HARRY BROWNE: In my suggested portfolio, 25% is in cash. And I have suggested that the cash portion should be either in Treasury Bills or in a money market fund that invests only in Treasury Bills. And the reason for that you don't want to be concerned about credit risk. Same thing with the bond portion, it should be in Long Term Treasury Bonds, because despite the terrible way the Treasury handles its money. And its not really the Treasury so much as [the way] Congress, and the President handle money and create all of these fiscal crises and the deficits and so forth. Despite all that, the fact is that the Treasury can always tax us or even print the money as necessary to repay the principal and interest. Now doing that, of course, creates bad problems. But it creates bad problems not just for Treasury securities, but for all types of debts. CDs, the Bonds of other companies, and Commercial Paper and all of these things are affected by it. And what you know is that there is no credit risk with any kind of Treasury securities, even though there may be an investment risk. But there is credit risk with the others. If we had sudden Deflation in this country, it may well be that banks would not have the money to repay all of the CDs that they have issued. Now, we like to think that the Federal Deposit Insurance Corporation would back up the banks. But, the Federal Deposit Insurance Corporation keeps only about 1% to 2% in a reserve fund. 1% to 2% of all the liabilities it has. So, it's in a position, the Federal Deposit Insurance Corporation to bail out a single bank when it fails, or another bank when it fails, or another bank over here when it fails. But, if we had a run on the banks in this country, and all banks were under siege from depositors who are afraid and wanting to get their money out of [them], there's no way in the world the Federal Deposit Insurance Corporation would back them up. Now Congress could appropriate money out of the General Fund for the FDIC, but I suspect that the Budget itself would be in horrendous shape at a time like that, and it wouldn't be likely that Congress would just vote to pay off all those liabilities of the banks 100˘ on the Dollar. Rather they would come up with some kind of plan that you got 50˘ on the Dollar, or only people who could show they were in need got it. Or in some other way it would renege on the promises, but attempt to pay off part of it. But, the Treasury Bills would be in a different position. They would be continually refinanced and taken care of. Now I'm talking about an extreme case here, and the situation that would exist. But, I believe that the Permanent Portfolio and the safety part of it should be set up not just for the risks that we can see in front of us, but for the unthinkable. For the things we just don't expect to happen. Like civil unrest in this country. Or other things of... A run on the banks or whatever it may be. Or hyperinflation of 20% or 30%. Whatever it might be that we don't see today as an imminent threat, the Permanent Portfolio should be able to cover all of those things so that you don't have to stay on top of it. So you don't have to keep reading the news and say, 'My gosh, are we going run into an unprecedented situation here now, and am I covered?' I want you to be covered no matter what happens...Now, the downside of the Treasury Bills is that they will not pay as much in interest as the CDs or any other short term kind of debt. And that's because Treasury Bills do have virtually zero credit risk, while the others have some measure of credit risk and that's what causes them to have a larger interest rate.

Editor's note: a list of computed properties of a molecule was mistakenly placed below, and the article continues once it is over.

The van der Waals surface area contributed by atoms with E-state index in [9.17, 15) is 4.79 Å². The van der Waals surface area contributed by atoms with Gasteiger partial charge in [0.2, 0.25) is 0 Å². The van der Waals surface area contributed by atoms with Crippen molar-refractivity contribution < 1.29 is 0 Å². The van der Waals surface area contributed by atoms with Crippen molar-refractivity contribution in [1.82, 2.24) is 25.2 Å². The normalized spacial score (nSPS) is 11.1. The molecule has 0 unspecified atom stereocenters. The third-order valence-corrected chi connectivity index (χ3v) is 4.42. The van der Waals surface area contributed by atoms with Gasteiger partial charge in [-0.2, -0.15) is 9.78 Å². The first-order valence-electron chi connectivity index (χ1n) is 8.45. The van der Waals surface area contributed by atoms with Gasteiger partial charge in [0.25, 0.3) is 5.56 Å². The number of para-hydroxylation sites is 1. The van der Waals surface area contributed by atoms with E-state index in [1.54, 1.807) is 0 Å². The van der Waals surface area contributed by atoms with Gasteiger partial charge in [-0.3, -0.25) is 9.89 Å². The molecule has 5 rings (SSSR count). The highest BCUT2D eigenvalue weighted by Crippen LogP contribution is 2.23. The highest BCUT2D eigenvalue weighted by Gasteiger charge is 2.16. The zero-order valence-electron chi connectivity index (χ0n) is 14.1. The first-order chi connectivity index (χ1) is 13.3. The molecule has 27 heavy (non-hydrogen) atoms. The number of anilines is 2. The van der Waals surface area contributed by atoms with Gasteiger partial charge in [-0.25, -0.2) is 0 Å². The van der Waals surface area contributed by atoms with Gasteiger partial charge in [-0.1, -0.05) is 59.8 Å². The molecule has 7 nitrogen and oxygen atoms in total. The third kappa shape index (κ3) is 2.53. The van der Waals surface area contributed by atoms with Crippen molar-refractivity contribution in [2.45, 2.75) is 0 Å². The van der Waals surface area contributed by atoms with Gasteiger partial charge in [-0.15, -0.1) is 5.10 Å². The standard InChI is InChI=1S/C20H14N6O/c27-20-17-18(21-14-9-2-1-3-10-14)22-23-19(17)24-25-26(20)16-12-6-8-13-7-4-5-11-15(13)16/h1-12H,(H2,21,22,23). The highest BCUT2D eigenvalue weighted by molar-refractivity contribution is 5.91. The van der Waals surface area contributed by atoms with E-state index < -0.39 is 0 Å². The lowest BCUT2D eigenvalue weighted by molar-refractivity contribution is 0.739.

It's unfortunate that more people don't think about their investments like this.

  9. #8
    if you buy government bonds your better off, burning money for heat. $#@! you can't even do that anymore, its plastic now.
    Rand Benedict Paul.
    Not only did he sell us out, this douche bag did it to his own father! I'm more upset him selling his father out. I don't care who i think is going to win i would never sell my father out. If his willing to sell his father out what else is for sale?

  10. Remove this section of ads by registering.

Similar Threads

  1. Thoughts on Nelson Mandela? Thoughts on the movie?
    By Reason in forum U.S. Political News
    Replies: 112
    Last Post: 01-06-2010, 08:53 PM
  2. GM Bonds For Life
    By AmericasLastHope in forum Economy & Markets
    Replies: 3
    Last Post: 05-30-2009, 11:00 PM
  3. Bonds
    By sam1952 in forum Personal Prosperity
    Replies: 6
    Last Post: 03-06-2009, 04:29 PM
  4. Bonds
    By LittleLightShining in forum Personal Prosperity
    Replies: 11
    Last Post: 04-11-2008, 07:27 PM
  5. How on earth can gov't pay off bonds?
    By Pianist4Freedom in forum Economy & Markets
    Replies: 19
    Last Post: 03-02-2008, 03:47 PM

Select a tag for more discussion on that topic

Posting Permissions

  • You may not post new threads
  • You may not post replies
  • You may not post attachments
  • You may not edit your posts